FREDDIE GIBBS “Murda on My Mind” LIVE @ SXSW [Video]

[Photo Credit:  Lucas Zielasko]

Before Grand Master Flash and the Furious Five released “The Message” in 1982, rap music was predominately pushing a heavy party vibe.  That classic track was one of the first exposures that many people living outside of the inner city ever got to the everyday lives and turmoil within it.  In 1988, 2 more gritty, groundbreaking, and genre defining rap albums were released:  Public Enemy‘s It Takes a Nation of Millions to Hold Us Back and Straight Outta Compton by NWAChuck D and PE introduced a militant, politically-charged lyrical stance with a focus on racial issues and media propaganda.  NWA, on the other hand, addressed the issues by being gangster as fuck, ignoring more of the high level political figures and directing more of their attention on the immediate plight facing their local community of Compton.  Also released that year was the Boogie Down Productions album, By All Means Necessary, which found KRS-One moving in more of a political direction himself.  BDP‘s previous album, Criminal Minded (1987), was much more violence oriented and is credited by many as supplying the blueprint for future East Coast gangster rap.  Whether they were focusing more on activism and education or murder and crack deals, there was one huge similarity between these hardcore groups, beyond their uncanny abilities to scare the shit out of White people.  Embedded in every one of these efforts was an authenticity and sincerity that came through in the music.  One look at the Black Eyed Peas or T-Pain, or any other “hip-hop” disaster that would proudly try to rock a velour top hat, and it’s pretty clear that this legitimacy has gradually evaporated during the last 2 decades.  Now there’s a rapper by the name of Freddie Gibbs who’s determined to not only make rap “gangster” again, but also hopes to return some credibility to the art form.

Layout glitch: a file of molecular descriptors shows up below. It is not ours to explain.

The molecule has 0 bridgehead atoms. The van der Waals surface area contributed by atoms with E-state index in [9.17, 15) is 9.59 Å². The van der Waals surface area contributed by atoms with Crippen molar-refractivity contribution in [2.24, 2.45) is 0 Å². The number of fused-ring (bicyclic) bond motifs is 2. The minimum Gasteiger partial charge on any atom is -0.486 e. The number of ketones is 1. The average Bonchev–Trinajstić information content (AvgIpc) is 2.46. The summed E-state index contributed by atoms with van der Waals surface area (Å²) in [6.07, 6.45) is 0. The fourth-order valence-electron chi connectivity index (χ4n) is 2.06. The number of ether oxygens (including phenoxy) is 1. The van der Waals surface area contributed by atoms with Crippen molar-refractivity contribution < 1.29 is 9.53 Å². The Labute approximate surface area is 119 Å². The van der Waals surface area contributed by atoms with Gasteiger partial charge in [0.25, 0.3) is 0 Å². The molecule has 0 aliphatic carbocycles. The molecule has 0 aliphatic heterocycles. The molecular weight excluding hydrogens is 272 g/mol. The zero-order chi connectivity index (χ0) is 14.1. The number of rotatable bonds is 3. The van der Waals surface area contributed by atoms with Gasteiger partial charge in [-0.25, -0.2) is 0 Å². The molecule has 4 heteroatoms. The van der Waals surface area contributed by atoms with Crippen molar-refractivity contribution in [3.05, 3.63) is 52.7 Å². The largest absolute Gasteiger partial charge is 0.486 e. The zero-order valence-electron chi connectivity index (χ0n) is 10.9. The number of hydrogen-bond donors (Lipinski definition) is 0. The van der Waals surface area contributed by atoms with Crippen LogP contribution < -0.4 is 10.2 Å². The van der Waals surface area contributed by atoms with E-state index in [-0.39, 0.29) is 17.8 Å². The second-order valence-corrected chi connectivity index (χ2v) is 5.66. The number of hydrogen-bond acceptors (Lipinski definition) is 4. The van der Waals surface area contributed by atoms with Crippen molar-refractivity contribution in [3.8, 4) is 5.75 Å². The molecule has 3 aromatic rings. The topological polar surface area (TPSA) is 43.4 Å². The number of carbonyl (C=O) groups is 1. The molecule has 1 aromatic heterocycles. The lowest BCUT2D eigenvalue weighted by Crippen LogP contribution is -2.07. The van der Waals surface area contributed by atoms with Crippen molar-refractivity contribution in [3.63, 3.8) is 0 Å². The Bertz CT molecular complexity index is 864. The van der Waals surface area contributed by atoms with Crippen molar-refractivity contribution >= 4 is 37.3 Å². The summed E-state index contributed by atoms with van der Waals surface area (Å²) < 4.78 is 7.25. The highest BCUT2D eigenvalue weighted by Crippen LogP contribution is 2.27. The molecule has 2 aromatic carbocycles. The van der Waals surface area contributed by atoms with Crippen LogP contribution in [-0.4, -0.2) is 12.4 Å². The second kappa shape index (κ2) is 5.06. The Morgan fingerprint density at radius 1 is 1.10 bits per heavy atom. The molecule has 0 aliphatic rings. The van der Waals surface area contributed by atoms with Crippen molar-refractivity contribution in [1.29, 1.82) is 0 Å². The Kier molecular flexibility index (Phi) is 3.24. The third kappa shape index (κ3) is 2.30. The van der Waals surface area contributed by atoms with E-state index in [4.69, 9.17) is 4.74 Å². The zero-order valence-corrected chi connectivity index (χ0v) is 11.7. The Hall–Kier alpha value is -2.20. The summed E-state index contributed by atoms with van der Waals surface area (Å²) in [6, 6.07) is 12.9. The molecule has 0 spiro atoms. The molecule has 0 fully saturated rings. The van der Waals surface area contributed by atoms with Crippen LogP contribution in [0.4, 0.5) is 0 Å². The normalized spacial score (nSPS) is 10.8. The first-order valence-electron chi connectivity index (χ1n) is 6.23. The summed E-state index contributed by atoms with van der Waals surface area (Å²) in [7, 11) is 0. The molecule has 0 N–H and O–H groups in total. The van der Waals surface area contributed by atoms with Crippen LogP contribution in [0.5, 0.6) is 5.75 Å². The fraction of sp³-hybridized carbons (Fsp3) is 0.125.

Over the years, there have been occasional artists that have managed to set the rap game on it’s ear in a similar way, but that scenario has become increasingly rare.  2-Pac and Wu-Tang are prime examples of creative forces that paired actual skill and amazing story telling abilities to provide an engaging, 3-dimensional aspect to the street-life subject matter spotlighted in their tracks.  Gangster rap used to overcome it’s subject matter by displaying itself as an undeniably viable art form and providing a necessary format for voices that were silenced elsewhere.  Eventually, the idea/label/marketing of “gangster rap” actually became the most important element in it, above quality songwriting or even skill.  Even the”backpack” rap movement of acts like De La Soul and Tribe Called Quest has mutated into “conscious” rap which, at this point, is just as much of a diluted concept as anything else.  People like 50-Cent sell vitamin drinks, wear fur coats, and rap about dancing at clubs, showing much more concern with becoming celebrities than with creation at all.  Ice Cube makes childrens films and Snoop Dogg is like Ronald McDonald to suburbanites these days.  These issues of lost credibility are something that Freddie Gibbs is trying to counteract with his music.